That’s all I’ve got for you today. Oh wait — I forgot to describe what it was like one dark night when a herd of elk cows and calves wandered by the house, calling to each other in their weird high-pitched whistles for nearly an hour. Or the recording I made of spade-toed toads (say that three times fast) singing their love songs.. Or…

Maybe next time.

#amwriting

On Writing

Many words written in journals and on scraps of paperI’ve been addicted to the written word forever.  I blame it on my father’s mother, who read to me soon as I was old enough to appreciate it.  She sat me on her lap and followed the words with her finger, and that’s how I learned to read (for a very brief while I could read some Swedish, too).  

I’m not sure when I started writing, but it wasn’t long before I submitted my first story to be published in my school’s creative writing publication.  That was a long, long time ago, but I never stopped either reading or writing.  I’m not sure I could do so and stay sane because TV and movies just don’t make it for me.  I haven’t lived with a TV in my house since 1993 and I don’t stream either.

photo URL https://public.fotki.com/hypoint/arabians/arabian_album_cmk/bennasrif17317378cs.html

Me & Ben Nasrif on the endurance trail in the 1980s

I wrote about horses a lot in the 1980s and 1990s because we were breeding and endurance racing our Arabian horses then.  Somewhere amidst all the junk I’ve got stored I’ve got stacks of magazines with the equivalent of blog posts in them — mostly stories about how I screwed up, since that seems to be the most entertaining kind of story of all.  Like the time we drove half a day to a ride camp, only for me to discover I had forgotten to bring my saddle.  Ha ha. I was the camp entertainment as I walked from rig to rig hoping someone had brought an extra saddle that would work for me and my horse.

It was around then that I ventured into my first self-publishing experience, creating trail guides for the biggest, toughest 100 mile endurance race in the world — The Tevis Cup — which uses the trans-Sierra portion of the Western States Trail. I sold more copies than I expected and actually recovered the publication costs.  

It wasn’t till after 9/11 that I turned pro — and that was only because I couldn’t stand one more day of my brief stint as a substitute teacher (sorry, but I just do not like kids).  I have no idea why the newspaper hired me, but suddenly I was a reporter and feature story writer for a weekly regional here in western New Mexico. My beat was the county I live in — all 7000 square miles of it.  I attended every meeting I could get to, showed up at every accident that I found out about, covered every oddball incident I could discover — but best of all, I interviewed a lot of… um… fascinating locals.  My county is full of them.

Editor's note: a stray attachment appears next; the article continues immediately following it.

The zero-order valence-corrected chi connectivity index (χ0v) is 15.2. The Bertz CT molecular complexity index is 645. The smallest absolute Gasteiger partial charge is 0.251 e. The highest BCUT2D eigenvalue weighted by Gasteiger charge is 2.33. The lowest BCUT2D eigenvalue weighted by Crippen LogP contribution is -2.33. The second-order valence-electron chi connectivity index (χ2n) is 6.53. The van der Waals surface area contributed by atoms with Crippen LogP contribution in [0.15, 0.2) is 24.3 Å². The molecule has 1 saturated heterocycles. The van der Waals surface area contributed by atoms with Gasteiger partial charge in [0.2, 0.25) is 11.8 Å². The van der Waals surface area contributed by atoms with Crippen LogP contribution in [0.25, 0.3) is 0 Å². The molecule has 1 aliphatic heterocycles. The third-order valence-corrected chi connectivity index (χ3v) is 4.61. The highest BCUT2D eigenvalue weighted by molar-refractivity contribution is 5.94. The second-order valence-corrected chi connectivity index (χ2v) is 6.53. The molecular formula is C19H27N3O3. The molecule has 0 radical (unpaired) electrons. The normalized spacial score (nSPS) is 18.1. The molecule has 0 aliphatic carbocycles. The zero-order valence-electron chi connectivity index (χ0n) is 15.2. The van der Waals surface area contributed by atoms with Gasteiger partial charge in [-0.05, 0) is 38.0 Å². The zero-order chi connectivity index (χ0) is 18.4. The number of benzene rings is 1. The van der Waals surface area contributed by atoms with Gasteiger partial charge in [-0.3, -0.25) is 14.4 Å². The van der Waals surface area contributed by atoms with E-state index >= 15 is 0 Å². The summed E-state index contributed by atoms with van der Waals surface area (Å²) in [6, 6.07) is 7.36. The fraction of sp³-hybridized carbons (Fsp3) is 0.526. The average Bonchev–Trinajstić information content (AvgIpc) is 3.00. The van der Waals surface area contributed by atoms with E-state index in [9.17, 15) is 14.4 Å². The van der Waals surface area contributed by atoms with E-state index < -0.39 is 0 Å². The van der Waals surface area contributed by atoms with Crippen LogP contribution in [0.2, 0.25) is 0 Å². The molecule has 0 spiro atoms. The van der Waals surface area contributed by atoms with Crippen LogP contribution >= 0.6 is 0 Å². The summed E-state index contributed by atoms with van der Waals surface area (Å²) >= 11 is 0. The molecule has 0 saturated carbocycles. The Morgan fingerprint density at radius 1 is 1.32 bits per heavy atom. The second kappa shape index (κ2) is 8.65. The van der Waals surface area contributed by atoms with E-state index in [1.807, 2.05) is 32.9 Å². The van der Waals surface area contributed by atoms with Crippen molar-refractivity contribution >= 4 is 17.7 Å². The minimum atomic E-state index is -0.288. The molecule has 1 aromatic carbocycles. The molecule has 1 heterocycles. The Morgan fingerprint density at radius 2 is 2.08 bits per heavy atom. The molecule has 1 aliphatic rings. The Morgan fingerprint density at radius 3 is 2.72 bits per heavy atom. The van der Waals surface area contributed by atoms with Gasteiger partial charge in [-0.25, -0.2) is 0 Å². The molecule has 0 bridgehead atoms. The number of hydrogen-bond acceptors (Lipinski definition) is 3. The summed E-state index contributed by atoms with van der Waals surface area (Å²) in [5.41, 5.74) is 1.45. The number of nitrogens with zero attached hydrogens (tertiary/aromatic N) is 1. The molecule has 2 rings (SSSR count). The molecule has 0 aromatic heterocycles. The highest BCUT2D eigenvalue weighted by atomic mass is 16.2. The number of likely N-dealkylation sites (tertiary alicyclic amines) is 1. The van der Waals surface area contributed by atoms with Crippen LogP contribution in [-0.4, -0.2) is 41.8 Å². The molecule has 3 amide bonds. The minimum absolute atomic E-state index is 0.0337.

Fast forward to spending about a decade writing for a natural resource research and analysis institute in southern New Mexico, and then a few years after that of working as a contract writer for my county (and several others). The politics of it — OMG. It was worse than being around kids all day. So I waved goodbye to a real income and, with the help of NaNoWriMo, plunged into writing novels.

Note that breaking into the field of fiction writing is not something I recommend for anyone who plans on supporting themselves or their family.  I could do it because I was by this time a senior citizen and receiving Social Security.  It’s not going to be a get-rich quick scheme for me, since I only recently found a publisher for one of the two novels I’ve completed (Evolution Device).  But besides a few self-published chapbooks and two (2) short stories , that’s it.  And yet I’m writing all the time.

Writing is not what I do, it’s what I am.  A state of being. Lines of dialogue and narrative float through my brain as I scoop horse poop, a mindless task that has become a kind of meditation for me.  Some of what free-associates its way into my consciousness is actually useful. Sometimes it just gets lost, like dreams upon waking. Ideas come from all over the place. I’ll be standing in line at the grocery store and get caught staring. I smile and find something else to look at, but I really wasn’t staring so much as forgetting to look away.  A story has captured my attention, you see — sparked by the person, or the conversations around me, or who knows what — and it’s unfolding in my mind and I’m lost to the real world.

I have a tiny field notes book with me almost all the time, though I seem to more often end up scribbling ideas on the backs of envelopes, receipts, or paper napkins. I’ve found that dictating my thoughts to my phone as I hike works, too. When I get home I put the phone’s speaker next to my laptop’s mic, open Google Docs to a new document, click on Tools/Voice Typing, and let Google do the transcribing.  Oh yes, the transcription is ugly — Google is a riot with its interpretations of what I’ve said, not to mention all the oh sh*ts and ums and backtracking and such — but at least I’ve got someplace to start.